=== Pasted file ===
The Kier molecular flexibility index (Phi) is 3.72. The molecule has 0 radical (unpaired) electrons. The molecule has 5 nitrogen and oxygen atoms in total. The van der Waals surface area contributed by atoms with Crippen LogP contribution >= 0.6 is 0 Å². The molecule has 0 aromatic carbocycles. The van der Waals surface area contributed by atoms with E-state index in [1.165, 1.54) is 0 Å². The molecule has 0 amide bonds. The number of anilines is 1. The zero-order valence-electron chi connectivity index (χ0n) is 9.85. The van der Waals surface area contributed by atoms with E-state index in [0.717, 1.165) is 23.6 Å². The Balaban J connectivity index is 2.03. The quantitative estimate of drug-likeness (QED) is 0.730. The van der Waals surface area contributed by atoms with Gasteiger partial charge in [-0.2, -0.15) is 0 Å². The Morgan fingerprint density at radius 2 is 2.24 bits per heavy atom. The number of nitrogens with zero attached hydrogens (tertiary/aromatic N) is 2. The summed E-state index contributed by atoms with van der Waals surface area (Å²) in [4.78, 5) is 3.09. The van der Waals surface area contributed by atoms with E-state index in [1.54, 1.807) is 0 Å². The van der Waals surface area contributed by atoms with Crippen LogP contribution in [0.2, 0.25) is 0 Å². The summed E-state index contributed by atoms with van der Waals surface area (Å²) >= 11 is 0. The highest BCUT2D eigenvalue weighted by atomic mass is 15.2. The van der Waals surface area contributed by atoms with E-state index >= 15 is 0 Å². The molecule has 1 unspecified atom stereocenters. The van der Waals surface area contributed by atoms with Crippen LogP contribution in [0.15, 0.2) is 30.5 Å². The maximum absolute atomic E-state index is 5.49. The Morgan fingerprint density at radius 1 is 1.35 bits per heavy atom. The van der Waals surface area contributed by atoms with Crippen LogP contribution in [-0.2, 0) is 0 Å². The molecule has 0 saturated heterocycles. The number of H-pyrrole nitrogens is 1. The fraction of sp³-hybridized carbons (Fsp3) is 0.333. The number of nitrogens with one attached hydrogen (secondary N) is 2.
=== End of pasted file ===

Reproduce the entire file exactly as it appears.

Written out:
The Kier molecular flexibility index (Phi) is 3.72. The molecule has 0 radical (unpaired) electrons. The molecule has 5 nitrogen and oxygen atoms in total. The van der Waals surface area contributed by atoms with Crippen LogP contribution >= 0.6 is 0 Å². The molecule has 0 aromatic carbocycles. The van der Waals surface area contributed by atoms with E-state index in [1.165, 1.54) is 0 Å². The molecule has 0 amide bonds. The number of anilines is 1. The zero-order valence-electron chi connectivity index (χ0n) is 9.85. The van der Waals surface area contributed by atoms with E-state index in [0.717, 1.165) is 23.6 Å². The Balaban J connectivity index is 2.03. The quantitative estimate of drug-likeness (QED) is 0.730. The van der Waals surface area contributed by atoms with Gasteiger partial charge in [-0.2, -0.15) is 0 Å². The Morgan fingerprint density at radius 2 is 2.24 bits per heavy atom. The number of nitrogens with zero attached hydrogens (tertiary/aromatic N) is 2. The summed E-state index contributed by atoms with van der Waals surface area (Å²) in [4.78, 5) is 3.09. The van der Waals surface area contributed by atoms with E-state index in [1.54, 1.807) is 0 Å². The van der Waals surface area contributed by atoms with Crippen LogP contribution in [0.2, 0.25) is 0 Å². The summed E-state index contributed by atoms with van der Waals surface area (Å²) >= 11 is 0. The highest BCUT2D eigenvalue weighted by atomic mass is 15.2. The van der Waals surface area contributed by atoms with E-state index >= 15 is 0 Å². The molecule has 1 unspecified atom stereocenters. The van der Waals surface area contributed by atoms with Crippen LogP contribution in [0.15, 0.2) is 30.5 Å². The maximum absolute atomic E-state index is 5.49. The Morgan fingerprint density at radius 1 is 1.35 bits per heavy atom. The van der Waals surface area contributed by atoms with Crippen LogP contribution in [-0.2, 0) is 0 Å². The molecule has 0 saturated heterocycles. The number of H-pyrrole nitrogens is 1. The fraction of sp³-hybridized carbons (Fsp3) is 0.333. The number of nitrogens with one attached hydrogen (secondary N) is 2.